Thousands of Tucsonans and UA students filled El Presidio Park downtown over the weekend for the 32nd annual Tucson Meet Yourself folk life festival.
The event offered three days of food, music, dancing and art from representatives of the many cultures that make their home in Tucson.
Numerous booths offered food and drinks from around the world; everything from Turkish coffee and Vietnamese egg rolls to homemade tortillas and Cuban chili.
Maribel Alverez, folklorist and UA English professor, has helped organize the event for the past two years. She also involves her English 248 Intro to Folklore class, requiring them to help organize and run a section of the festival as a requirement for the class.
Alvarez said that working at the festival gives her students an opportunity to understand and interact with various cultures that can not be replicated in the classroom.
"This is a hands-on, face-to-face experience with cultural diversity," Alvarez said. "Working the festival is like a folklore field school for the students."
This is an important element of an education in folklore, Alvarez said, because the subject is not one that can be easily explained in textbooks.
"Culture is a complicated element of people," Alvarez said. "It is hard to grasp the complexity of cultural works with theories and abstract ideas."
Students in Alvarez's class spent Saturday and Sunday helping set up and tear down the booths and tents, as well as assisting artisans and cooks in the folk arts, food and culture tents.
"I've been running around making sure the artists have everything they need," said Nick Michaud, a sophomore majoring in English. "We're also interviewing the folk artists to understand their art and culture as it pertains to the festival."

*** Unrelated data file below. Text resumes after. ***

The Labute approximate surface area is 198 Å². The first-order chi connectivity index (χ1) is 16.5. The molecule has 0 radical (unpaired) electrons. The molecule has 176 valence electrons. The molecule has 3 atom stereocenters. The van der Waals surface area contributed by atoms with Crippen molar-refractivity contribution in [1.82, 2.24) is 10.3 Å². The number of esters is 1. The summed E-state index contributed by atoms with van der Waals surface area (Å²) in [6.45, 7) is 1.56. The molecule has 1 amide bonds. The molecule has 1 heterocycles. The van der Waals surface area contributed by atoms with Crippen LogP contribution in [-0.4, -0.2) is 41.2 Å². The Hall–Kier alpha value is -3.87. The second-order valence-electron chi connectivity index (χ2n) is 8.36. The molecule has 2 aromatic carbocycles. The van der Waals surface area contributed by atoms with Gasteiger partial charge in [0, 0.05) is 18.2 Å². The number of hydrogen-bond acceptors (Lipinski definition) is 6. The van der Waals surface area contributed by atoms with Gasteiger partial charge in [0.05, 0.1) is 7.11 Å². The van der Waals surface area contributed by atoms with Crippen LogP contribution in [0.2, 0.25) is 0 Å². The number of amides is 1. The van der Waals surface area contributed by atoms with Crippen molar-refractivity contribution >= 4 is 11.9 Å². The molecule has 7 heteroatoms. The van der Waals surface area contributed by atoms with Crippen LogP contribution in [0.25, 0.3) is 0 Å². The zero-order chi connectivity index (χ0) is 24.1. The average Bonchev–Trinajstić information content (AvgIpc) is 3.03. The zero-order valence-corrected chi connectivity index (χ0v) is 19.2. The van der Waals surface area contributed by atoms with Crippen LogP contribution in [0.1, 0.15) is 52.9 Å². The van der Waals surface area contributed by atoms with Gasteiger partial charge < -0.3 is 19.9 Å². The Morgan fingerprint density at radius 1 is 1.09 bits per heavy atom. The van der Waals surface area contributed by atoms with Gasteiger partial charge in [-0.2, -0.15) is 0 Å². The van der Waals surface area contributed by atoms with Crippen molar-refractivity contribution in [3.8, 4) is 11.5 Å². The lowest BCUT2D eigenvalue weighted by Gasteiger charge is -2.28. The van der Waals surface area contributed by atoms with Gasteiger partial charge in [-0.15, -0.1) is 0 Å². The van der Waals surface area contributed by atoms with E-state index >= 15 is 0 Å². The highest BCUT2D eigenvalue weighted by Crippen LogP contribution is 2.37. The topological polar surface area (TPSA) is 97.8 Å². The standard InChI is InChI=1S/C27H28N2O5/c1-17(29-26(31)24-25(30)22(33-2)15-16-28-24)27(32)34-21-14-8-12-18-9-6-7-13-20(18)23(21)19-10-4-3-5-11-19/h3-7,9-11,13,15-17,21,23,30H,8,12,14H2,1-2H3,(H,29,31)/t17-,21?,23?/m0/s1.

Students were also involved in recruiting people from the community to bring traditional dishes for the food and culture tent, a new addition to the festival that gave attendees a chance to sample foods from a variety of cultures under one tent.
Tijana "Tina" Skrepnik, a physiology freshman from Serbia, was invited by one of Alvarez's students to be the first to offer traditional Serbian food at the festival. She spent the weekend giving out samples and recipes for gibanica, a pastry made from Filo dough and three kinds of cheese.
"It is a 600-year-old traditional desert introduced to Serbia by the Turks. Americans seem to love it," said Skrepnik, adding that it was her favorite snack when she visited home. "I went through two pans and 60 recipes Saturday, so I brought more today and I still ran out."
After participating in the festival, Alvarez's students must integrate their experience into an essay reflecting on what they have learned. For students like Kyle Leahy, a creative writing senior, the fun of participating is more rewarding than a letter grade.
"This is a great learning experience. You're exposed to a lot of different cultures," Leahy said. "The people here will teach you how to make stuff. It's really entertaining, and the food's fantastic."
Alvarez's students were far from the only UA presence at the event.
The UA steel drum band entertained the crowd at the courthouse stage, and a number of campus cultural clubs contributed food, crafts and performances to the festival.
"This is my first year here, but the India Club has always helped out here since it started 10 years ago," said Sapna Patel, an astronomy and physics sophomore, while painting henna tattoos for donations to the club. "I didn't realize all the different cultures that were in Tucson. I love it."
Making the UA an integral part of the festival has been a conscious effort, made both by Alvarez and a change in management that sees the UA as an important facet in the gem of Tucson culture.
"The UA represents a culture of its own," said Bob Shatz, president of the Cultural Exchange Council of Tucson and co-organizer of the festival. "We are thrilled to see the youth come in and join the festivities. Those tents and that stage by the library wouldn't be here without the UA. We need their support."